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Friday, September 23, 2016

How to Make the EEOC Love You

By Thomas Eden

Employers, imagine that a retaliation charge has been filed against your company. What can you do to make the Equal Employment Opportunity Commission (EEOC) investigator love you (and go away)? In early September, the EEOC issued its final Enforcement Guidance on Retaliation and Related Issues, accompanied by a Q&A, and a Small Business Fact Sheet.


Have a written no-retaliation policy, in plain language that your least-educated employee can understand. Provide realistic examples. Tell employees where and how to report alleged retaliation. In the management version, provide a hotline and other help for managers and supervisors who have to supervise an employee who has engaged in protected activity.

Go through your other employment policies, and revise or scrap any that seem to threaten employees who engage in certain types of protected activity. For instance, if you have a policy that prohibits employees from talking about their pay, ditch it. The EEOC says a policy like that is retaliatory, and if you’re a federal contractor such a policy will also get you in trouble with the Office of Federal Contract Compliance Programs. Other federal agencies hate those policies, too, including the National Labor Relations Board.

Include retaliation in your regular EEO training for employees and supervisors. Again, employees need to understand that retaliation is against the law, and they need to know where and how to report it. You can always video record the training for employees in remote locations. Supervisors and managers accused in a charge need to take to hear the EEOC advice: “Emphasize that those accused of EEO violations . . . should not act on feelings of revenge or retribution, although also acknowledge that those emotions may occur.”  You have to love the way that the EEOC separates actions from emotions.

If a current employee files a charge (or engages in other protected activity), talk with the employee’s supervisors and managers as soon as possible, and remind them of the laws and company policy against retaliation. If they directly supervise the employee who filed the charge, come up with a plan that will allow them to keep their personal feelings under control and continue constructively managing that employee.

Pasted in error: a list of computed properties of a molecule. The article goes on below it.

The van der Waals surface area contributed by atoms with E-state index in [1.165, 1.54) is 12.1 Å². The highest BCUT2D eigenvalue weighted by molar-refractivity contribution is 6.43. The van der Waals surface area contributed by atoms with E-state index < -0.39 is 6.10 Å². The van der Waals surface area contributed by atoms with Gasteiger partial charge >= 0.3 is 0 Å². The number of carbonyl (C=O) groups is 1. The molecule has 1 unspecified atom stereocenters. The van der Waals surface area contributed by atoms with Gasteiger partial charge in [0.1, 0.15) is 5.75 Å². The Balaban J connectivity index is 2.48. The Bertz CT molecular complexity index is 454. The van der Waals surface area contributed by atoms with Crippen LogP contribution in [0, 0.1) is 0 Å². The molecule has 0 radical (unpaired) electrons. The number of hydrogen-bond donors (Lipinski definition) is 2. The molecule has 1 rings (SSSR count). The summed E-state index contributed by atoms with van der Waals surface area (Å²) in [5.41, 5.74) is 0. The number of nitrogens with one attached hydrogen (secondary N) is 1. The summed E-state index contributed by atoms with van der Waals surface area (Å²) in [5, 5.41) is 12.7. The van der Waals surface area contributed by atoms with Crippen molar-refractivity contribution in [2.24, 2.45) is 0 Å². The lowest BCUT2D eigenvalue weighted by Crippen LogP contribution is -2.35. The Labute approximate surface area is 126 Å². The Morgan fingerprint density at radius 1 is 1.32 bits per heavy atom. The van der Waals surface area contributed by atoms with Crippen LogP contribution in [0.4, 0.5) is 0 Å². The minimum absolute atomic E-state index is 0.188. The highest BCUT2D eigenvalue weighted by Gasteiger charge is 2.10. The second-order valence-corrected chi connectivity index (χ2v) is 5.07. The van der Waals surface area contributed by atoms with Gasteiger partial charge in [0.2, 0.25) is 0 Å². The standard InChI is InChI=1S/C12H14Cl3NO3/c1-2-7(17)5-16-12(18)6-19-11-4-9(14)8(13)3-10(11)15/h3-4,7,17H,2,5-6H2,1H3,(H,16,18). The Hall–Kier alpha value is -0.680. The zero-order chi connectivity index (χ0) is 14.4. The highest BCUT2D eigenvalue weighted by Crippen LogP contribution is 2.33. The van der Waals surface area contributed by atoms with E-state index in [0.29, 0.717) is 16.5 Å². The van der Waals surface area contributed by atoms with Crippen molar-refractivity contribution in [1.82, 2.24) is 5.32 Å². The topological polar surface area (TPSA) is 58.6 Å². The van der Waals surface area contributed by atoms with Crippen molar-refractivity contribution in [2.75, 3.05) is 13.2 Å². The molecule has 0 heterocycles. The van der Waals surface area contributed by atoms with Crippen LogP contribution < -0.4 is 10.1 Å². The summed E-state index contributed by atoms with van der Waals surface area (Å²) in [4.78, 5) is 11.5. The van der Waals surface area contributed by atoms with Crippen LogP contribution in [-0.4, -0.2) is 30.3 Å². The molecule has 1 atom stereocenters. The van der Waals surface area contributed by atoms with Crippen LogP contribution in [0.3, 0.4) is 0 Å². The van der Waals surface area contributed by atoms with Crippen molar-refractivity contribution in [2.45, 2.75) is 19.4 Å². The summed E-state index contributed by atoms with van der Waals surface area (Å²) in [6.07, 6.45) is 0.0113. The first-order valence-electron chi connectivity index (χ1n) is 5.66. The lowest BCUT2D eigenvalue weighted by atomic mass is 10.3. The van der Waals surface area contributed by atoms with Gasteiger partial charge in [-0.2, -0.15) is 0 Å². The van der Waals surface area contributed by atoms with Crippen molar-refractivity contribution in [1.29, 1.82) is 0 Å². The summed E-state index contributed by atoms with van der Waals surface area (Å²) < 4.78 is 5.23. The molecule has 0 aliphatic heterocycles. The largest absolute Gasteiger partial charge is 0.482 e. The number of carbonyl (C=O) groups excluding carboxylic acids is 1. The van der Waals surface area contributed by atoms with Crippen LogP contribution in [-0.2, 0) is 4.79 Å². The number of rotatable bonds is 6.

Follow up periodically with everyone involved in a charge (or other protected activity) to ensure that no retaliation is occurring. “Everyone” would include the individual who filed the charge, as well as his direct supervisor and the people in his chain of command. If you have employees who are witnesses in connection with the charge, check in with them, too. If you find out that there is actual or perceived retaliation, you need to address it immediately. 

If action has to be taken against an employee who has filed a charge or engaged in other protected activity (“sacred cow” employee), review it carefully in advance, in consultation with your employment attorney. Even a seemingly slight downgrade in a performance rating could be considered retaliatory if it results in a smaller pay increase or makes the employee ineligible for promotion.

Tommy Eden is a partner working out of the Constangy, Brooks, Smith & Prophete, LLP offices in Opelika, AL and West Point, GA and a member of the ABA Section of Labor and Employment Law and serves on the Board of Directors for the East Alabama SHRM Chapter. This column is taken from a Constangy Blog Post by his law Partner Robin Shea. Tommy can be contacted at or 334-246-2901. Blog at with link to full case.